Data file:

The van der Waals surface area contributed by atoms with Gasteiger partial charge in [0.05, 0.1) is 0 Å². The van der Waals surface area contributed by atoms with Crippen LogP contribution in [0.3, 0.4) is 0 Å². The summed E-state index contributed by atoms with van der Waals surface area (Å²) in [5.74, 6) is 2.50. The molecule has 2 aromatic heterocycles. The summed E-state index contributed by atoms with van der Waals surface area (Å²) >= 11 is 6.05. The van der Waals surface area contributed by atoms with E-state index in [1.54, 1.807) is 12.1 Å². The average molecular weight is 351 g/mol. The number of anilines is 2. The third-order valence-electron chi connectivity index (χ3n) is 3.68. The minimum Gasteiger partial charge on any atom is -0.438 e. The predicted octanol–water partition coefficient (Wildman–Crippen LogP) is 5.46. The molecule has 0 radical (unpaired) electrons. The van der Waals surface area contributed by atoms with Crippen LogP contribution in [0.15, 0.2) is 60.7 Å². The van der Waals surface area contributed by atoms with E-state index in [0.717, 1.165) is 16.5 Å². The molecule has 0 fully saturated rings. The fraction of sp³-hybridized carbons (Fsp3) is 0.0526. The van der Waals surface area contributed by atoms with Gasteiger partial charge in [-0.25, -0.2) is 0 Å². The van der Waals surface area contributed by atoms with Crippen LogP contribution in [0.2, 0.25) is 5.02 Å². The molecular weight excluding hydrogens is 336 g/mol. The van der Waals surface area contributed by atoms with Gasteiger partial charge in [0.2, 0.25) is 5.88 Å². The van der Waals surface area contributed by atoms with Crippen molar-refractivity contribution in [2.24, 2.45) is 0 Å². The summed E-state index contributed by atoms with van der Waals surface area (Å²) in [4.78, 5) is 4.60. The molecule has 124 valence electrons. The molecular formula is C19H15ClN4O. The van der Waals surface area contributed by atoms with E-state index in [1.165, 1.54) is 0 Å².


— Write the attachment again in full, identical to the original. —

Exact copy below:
The van der Waals surface area contributed by atoms with Gasteiger partial charge in [0.05, 0.1) is 0 Å². The van der Waals surface area contributed by atoms with Crippen LogP contribution in [0.3, 0.4) is 0 Å². The summed E-state index contributed by atoms with van der Waals surface area (Å²) in [5.74, 6) is 2.50. The molecule has 2 aromatic heterocycles. The summed E-state index contributed by atoms with van der Waals surface area (Å²) >= 11 is 6.05. The van der Waals surface area contributed by atoms with E-state index in [1.54, 1.807) is 12.1 Å². The average molecular weight is 351 g/mol. The number of anilines is 2. The third-order valence-electron chi connectivity index (χ3n) is 3.68. The minimum Gasteiger partial charge on any atom is -0.438 e. The predicted octanol–water partition coefficient (Wildman–Crippen LogP) is 5.46. The molecule has 0 radical (unpaired) electrons. The van der Waals surface area contributed by atoms with Crippen LogP contribution in [0.15, 0.2) is 60.7 Å². The van der Waals surface area contributed by atoms with E-state index in [0.717, 1.165) is 16.5 Å². The molecule has 0 fully saturated rings. The fraction of sp³-hybridized carbons (Fsp3) is 0.0526. The van der Waals surface area contributed by atoms with Gasteiger partial charge in [-0.25, -0.2) is 0 Å². The van der Waals surface area contributed by atoms with Crippen LogP contribution in [0.2, 0.25) is 5.02 Å². The molecular weight excluding hydrogens is 336 g/mol. The van der Waals surface area contributed by atoms with Gasteiger partial charge in [0.2, 0.25) is 5.88 Å². The van der Waals surface area contributed by atoms with Crippen molar-refractivity contribution in [2.24, 2.45) is 0 Å². The summed E-state index contributed by atoms with van der Waals surface area (Å²) in [4.78, 5) is 4.60. The molecule has 124 valence electrons. The molecular formula is C19H15ClN4O. The van der Waals surface area contributed by atoms with E-state index in [1.165, 1.54) is 0 Å².